Friday, August 3, 2018

Labour & Pop Culture: Damnation Ep 1-5

Rainy summer days are a nice time for TV. I have been working my way through the Netflix series Damnation.

The series is set in the rural America in the 1930s (but filmed by Calgary). It follows local preacher (of sorts) Seth who rallies local farmers facing price fixing by local business folks who are in league with the nasty banker.

The series opens with a producers strike, based on the Farmers’ Holiday Association strike of the 1930s. There was also a producers strike in Alberta in the late 1940s. This idea circulated in Alberta again during the debate about Bill 6.

The bad guys then bring in a strike breaker (Creeley) who kills strikers. While this seems a touch dramatic, it is based upon the strike breaking activity of private detective agencies like the Pinkertons (in the story, Creeley is a Pinkerton).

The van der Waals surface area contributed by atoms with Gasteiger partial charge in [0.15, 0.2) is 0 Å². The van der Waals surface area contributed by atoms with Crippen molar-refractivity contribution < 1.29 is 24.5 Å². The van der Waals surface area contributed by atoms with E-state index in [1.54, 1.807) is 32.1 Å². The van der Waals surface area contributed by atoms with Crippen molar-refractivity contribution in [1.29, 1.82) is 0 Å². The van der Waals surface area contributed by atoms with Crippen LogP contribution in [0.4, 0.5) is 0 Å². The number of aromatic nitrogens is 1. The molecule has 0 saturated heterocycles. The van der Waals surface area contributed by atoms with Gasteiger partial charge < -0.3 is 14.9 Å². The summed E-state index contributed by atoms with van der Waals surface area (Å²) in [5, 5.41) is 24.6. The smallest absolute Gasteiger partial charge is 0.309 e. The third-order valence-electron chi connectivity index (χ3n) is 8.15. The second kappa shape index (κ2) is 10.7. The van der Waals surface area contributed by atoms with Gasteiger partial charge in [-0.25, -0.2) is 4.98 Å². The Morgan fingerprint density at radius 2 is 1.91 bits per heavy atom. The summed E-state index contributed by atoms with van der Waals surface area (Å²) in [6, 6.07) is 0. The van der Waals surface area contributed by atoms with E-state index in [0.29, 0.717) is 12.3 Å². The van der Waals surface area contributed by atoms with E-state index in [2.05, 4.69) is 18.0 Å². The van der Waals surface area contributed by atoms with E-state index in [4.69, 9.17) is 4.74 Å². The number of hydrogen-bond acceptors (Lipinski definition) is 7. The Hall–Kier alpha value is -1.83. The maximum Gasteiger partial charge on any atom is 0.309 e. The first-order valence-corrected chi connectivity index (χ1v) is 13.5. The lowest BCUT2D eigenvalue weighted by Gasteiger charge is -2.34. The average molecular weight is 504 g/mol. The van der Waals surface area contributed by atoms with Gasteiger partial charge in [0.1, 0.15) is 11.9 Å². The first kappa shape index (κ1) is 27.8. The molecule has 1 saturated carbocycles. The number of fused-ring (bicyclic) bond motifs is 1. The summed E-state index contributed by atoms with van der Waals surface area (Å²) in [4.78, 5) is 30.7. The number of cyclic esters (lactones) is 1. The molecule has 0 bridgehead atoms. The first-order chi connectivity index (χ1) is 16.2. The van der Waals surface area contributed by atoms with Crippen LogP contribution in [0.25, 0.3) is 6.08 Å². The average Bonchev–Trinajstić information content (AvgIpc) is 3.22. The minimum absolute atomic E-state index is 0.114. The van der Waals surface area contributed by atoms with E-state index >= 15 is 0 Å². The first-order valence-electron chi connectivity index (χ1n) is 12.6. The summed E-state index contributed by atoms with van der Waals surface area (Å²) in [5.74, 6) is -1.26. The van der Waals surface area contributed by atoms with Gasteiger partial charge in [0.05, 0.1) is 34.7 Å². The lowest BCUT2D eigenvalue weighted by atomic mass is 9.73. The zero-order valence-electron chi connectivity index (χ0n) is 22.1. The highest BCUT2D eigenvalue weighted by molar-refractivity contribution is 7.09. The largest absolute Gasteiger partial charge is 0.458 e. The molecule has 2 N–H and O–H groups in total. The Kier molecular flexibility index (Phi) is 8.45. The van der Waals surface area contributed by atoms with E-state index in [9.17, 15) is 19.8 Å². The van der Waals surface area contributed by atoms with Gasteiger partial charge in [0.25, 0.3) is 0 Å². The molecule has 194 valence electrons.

Episode 1 ends when Seth responds by nailing the dead man up to the bank door with the sign “which side are you on?” around his neck. (Which Side Are You On is a 1931 miners’ strike song from Harlan County—which is also (sort of) covered in the series).

Episode 2 features white supremacists and explores how the newspaper aligns itself with the interests of the local business people. Episodes 3-5 explores escalating conflict over farm foreclosures and an effort to split the farmers up to undermine their strike. A lot of people die in this series.

There are three strong female characters in story (a sociopathic strikebreaker, the preacher's radical wife, and a very cagey prostitute), which is nice to see given the tendency of unions of be viewed as “male” organizations and the limited roles of women in the 1930s. I’m hopeful we’ll see more of them in the second half of the series.

I’m pretty keen to finish this series and see how it plays out. There is some larger conspiracy by industrialists at work in the series that I’m keen to see revealed.

-- Bob Barnetson

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